ten23 looks to on-body-injectors to reduce healthcare costs

CDMO ten23 health is supporting customers to develop an on-body-injector platform, which it says could lower overall treatment costs.

Ten23, a contract development manufacturing organization (CDMO) focused on developing and commercializing injectable biopharmaceuticals met BioProcess Insider at CPHI, Frankfurt to discuss its on-body-injector activity.

“Instead of holding and keeping in position a syringe for the time of injection, on-body-injectors are stuck to the body,” explained Michael Petersen, ten23’s chief commercial officer.

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“A button is pressed, and a small motor is moving a thin needle into the skin followed by the injection, often over an extended period like 10-30 minutes.”

Petersen added that an on-body-injector does not act as “an alternative to a simple flu shot, but in some cases [could be] a replacement for infusions given in a hospital setting.”

While the CDMO could not disclose specific customers it is supporting, the firm said that as the on-body-injector platforms contains a small container with active pharmaceutical ingredients (APIs) inside, pharmaceutical development is required.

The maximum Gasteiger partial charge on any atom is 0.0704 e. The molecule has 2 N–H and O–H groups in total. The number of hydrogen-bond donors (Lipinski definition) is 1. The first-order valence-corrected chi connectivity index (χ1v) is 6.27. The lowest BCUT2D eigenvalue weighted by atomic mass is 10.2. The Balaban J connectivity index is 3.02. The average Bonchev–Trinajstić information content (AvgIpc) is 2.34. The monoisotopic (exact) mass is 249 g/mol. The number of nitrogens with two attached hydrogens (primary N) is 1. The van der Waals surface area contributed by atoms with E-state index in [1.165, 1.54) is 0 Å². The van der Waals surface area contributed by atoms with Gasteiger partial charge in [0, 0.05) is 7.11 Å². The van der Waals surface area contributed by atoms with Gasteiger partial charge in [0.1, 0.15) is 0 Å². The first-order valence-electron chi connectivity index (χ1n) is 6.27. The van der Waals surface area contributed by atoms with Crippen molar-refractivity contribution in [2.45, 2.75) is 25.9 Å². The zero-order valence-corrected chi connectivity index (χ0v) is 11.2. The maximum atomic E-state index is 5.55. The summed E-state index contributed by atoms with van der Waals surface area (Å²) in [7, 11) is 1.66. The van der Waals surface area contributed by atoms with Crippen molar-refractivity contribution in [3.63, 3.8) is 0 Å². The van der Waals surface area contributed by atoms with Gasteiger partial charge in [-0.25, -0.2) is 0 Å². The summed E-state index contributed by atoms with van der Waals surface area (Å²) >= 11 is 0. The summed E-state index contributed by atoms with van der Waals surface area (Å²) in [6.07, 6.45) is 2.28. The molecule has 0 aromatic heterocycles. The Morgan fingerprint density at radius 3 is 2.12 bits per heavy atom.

Ten23’s role includes “investigating the interaction of the container with all its components and the active ingredient and the injector itself; to ensure a safe and reliable therapy for the patient.”

Additionally, the firm is providing this pharmaceutical development as a service, which also includes sterile filling of the containers to enable production of the “loaded” injectors that are used for clinical studies as well as market supplies.

Changing the space

According to ten23, self-treatment options like the on-body-injector, could reduce treatment costs overall.

“The higher cost of the device versus a classical syringe will be compensated by lower costs for the hospital, doctor or nurse administering a classical syringe or infusion. In addition, the resulting subcutaneous injection is considered safer than a classical infusion. In principle, it can be compared with insulin pens, which have become the standard of care and replaced insulin ampoules and syringes against diabetes.”

The CDMO did, however, note that the number of applications of the on-body-injector is still under development and therefore limited. Furthermore, “the technology is not expected to replace syringes completely, because the presence of a nurse or doctor is often required during the administration for medical reasons.”

According to the firm, the development and production of products like this is also “more demanding than standard syringes of vials,” which is why various companies use CDMOs.